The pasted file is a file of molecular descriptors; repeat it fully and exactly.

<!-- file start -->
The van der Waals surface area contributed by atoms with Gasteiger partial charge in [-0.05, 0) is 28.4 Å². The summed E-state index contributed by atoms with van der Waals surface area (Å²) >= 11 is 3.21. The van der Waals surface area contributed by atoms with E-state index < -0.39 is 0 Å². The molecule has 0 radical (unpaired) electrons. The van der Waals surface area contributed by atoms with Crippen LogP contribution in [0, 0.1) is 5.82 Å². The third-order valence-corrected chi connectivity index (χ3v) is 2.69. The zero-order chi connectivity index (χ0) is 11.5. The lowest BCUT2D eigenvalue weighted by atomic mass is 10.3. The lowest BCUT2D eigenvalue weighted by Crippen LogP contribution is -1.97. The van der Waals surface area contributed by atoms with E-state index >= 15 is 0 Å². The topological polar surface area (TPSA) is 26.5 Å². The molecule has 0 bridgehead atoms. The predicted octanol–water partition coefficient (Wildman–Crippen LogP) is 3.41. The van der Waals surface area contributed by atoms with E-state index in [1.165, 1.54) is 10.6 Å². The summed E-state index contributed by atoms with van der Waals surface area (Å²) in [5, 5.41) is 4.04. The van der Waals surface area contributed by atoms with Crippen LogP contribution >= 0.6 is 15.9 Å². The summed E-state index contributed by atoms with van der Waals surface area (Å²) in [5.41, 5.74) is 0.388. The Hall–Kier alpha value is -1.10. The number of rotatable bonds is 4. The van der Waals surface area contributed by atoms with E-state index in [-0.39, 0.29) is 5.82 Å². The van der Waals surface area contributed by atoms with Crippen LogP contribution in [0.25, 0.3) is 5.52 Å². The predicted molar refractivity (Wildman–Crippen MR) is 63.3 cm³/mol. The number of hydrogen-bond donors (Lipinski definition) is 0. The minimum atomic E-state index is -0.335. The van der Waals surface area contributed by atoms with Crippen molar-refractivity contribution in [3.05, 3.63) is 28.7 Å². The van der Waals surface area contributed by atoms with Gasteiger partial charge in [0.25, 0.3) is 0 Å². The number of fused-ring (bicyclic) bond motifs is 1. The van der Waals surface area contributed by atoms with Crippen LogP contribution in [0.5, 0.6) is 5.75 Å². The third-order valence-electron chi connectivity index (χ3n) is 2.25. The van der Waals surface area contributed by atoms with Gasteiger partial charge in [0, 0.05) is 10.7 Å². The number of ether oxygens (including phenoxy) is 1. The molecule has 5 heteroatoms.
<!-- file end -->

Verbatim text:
The van der Waals surface area contributed by atoms with Gasteiger partial charge in [-0.05, 0) is 28.4 Å². The summed E-state index contributed by atoms with van der Waals surface area (Å²) >= 11 is 3.21. The van der Waals surface area contributed by atoms with E-state index < -0.39 is 0 Å². The molecule has 0 radical (unpaired) electrons. The van der Waals surface area contributed by atoms with Crippen LogP contribution in [0, 0.1) is 5.82 Å². The third-order valence-corrected chi connectivity index (χ3v) is 2.69. The zero-order chi connectivity index (χ0) is 11.5. The lowest BCUT2D eigenvalue weighted by atomic mass is 10.3. The lowest BCUT2D eigenvalue weighted by Crippen LogP contribution is -1.97. The van der Waals surface area contributed by atoms with E-state index >= 15 is 0 Å². The topological polar surface area (TPSA) is 26.5 Å². The molecule has 0 bridgehead atoms. The predicted octanol–water partition coefficient (Wildman–Crippen LogP) is 3.41. The van der Waals surface area contributed by atoms with E-state index in [1.165, 1.54) is 10.6 Å². The summed E-state index contributed by atoms with van der Waals surface area (Å²) in [5, 5.41) is 4.04. The van der Waals surface area contributed by atoms with Crippen LogP contribution >= 0.6 is 15.9 Å². The summed E-state index contributed by atoms with van der Waals surface area (Å²) in [5.41, 5.74) is 0.388. The Hall–Kier alpha value is -1.10. The number of rotatable bonds is 4. The van der Waals surface area contributed by atoms with E-state index in [-0.39, 0.29) is 5.82 Å². The van der Waals surface area contributed by atoms with Crippen LogP contribution in [0.25, 0.3) is 5.52 Å². The predicted molar refractivity (Wildman–Crippen MR) is 63.3 cm³/mol. The number of hydrogen-bond donors (Lipinski definition) is 0. The minimum atomic E-state index is -0.335. The van der Waals surface area contributed by atoms with Crippen molar-refractivity contribution in [3.05, 3.63) is 28.7 Å². The van der Waals surface area contributed by atoms with Gasteiger partial charge in [0.25, 0.3) is 0 Å². The number of fused-ring (bicyclic) bond motifs is 1. The van der Waals surface area contributed by atoms with Crippen LogP contribution in [0.5, 0.6) is 5.75 Å². The third-order valence-electron chi connectivity index (χ3n) is 2.25. The van der Waals surface area contributed by atoms with Gasteiger partial charge in [0, 0.05) is 10.7 Å². The number of ether oxygens (including phenoxy) is 1. The molecule has 5 heteroatoms.